In the Supreme Court
City and County of San Francisco, Petitioners v. Sheehan, Respondent
February 17, 2015
American Psychiatric Association
American Psychological Association
Delaware, Illinois, New Mexico, Ohio, and Vermont Psychological Associations
National Council on Disability
National Alliance on Mental Illness
Judge David L. Bazelon Center for Mental Health Law
As Amici Curiae in support of the respondent
SUMMARY OF CASE
Teresa Sheehan is an individual with schizoaffective disorder who experienced acute symptoms of her disability while living at a group home for persons with mental illness. As a result of her symptoms, a social worker called the police to transport Ms. Sheehan to a specialized mental health facility for a 72-hour involuntary commitment for evaluation. When the police entered Ms. Sheehan’s room, she brandished a knife and exhibited threatening behavior towards them, indicating she did not wish to go to a mental health facility. They subsequently withdrew from the room and regrouped. Although they had called for back-up and could have availed themselves of a specialized “Crisis Intervention Team” that was operational in San Francisco at the time, the same two officers decided to re-enter Ms. Sheehan’s living space with the intention of subduing Ms. Sheehan and taking her into custody for transportation to the mental health facility. Ms. Sheehan again threatened the officers with a knife and they subsequently shot her five or six times. Ms. Sheehan survived and filed suit against the City and County, arguing that her rights under the Fourth Amendment prohibition against illegal search and seizure and the Americans with Disabilities Act (ADA) had been violated.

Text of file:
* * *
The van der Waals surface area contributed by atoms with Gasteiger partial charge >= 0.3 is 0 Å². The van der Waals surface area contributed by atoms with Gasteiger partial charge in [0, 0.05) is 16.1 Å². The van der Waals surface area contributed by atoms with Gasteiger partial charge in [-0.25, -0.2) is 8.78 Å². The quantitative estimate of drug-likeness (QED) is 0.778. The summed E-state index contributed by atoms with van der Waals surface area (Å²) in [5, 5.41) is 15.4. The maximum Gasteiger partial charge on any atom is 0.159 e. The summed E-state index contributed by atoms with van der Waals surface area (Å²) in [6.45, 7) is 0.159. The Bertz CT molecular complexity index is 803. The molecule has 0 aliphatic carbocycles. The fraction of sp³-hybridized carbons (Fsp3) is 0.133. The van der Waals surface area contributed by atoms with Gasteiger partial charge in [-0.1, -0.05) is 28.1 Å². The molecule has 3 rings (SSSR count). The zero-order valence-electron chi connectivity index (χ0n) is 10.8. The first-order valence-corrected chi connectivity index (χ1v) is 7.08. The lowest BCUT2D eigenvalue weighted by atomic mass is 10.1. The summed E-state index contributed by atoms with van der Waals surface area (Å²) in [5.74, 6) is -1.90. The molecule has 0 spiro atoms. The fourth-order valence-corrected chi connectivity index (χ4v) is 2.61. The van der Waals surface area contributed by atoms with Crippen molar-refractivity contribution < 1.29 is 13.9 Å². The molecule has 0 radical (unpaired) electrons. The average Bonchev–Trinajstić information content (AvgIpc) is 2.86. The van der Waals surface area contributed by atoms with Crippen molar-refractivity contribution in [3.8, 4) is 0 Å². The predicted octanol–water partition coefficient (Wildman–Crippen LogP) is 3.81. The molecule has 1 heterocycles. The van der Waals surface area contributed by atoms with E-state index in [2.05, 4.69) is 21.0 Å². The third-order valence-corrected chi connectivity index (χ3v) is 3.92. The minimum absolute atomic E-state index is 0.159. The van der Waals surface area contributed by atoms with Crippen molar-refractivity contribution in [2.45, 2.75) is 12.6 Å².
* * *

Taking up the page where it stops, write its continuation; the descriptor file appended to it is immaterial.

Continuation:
SUMMARY OF ARGUMENT
Although there is general agreement that the ADA does apply to officers making an arrest, the issue here is whether the officers were required to take steps to de-escalate the situation as an accommodation in light of Ms. Sheehan’s disability or whether that places an undue hardship on the officers in light of their responsibility to maintain their personal safety and that of the public. The National Council on Disability has joined with several advocacy groups for people with disabilities to argue that in circumstances such as in this case, the police do have an obligation to accommodate the psychiatric disabilities of individuals being taken into custody for psychiatric evaluation, including employing known methods of de-escalating potentially dangerous situations to avoid harm to the individual, officers, and the public.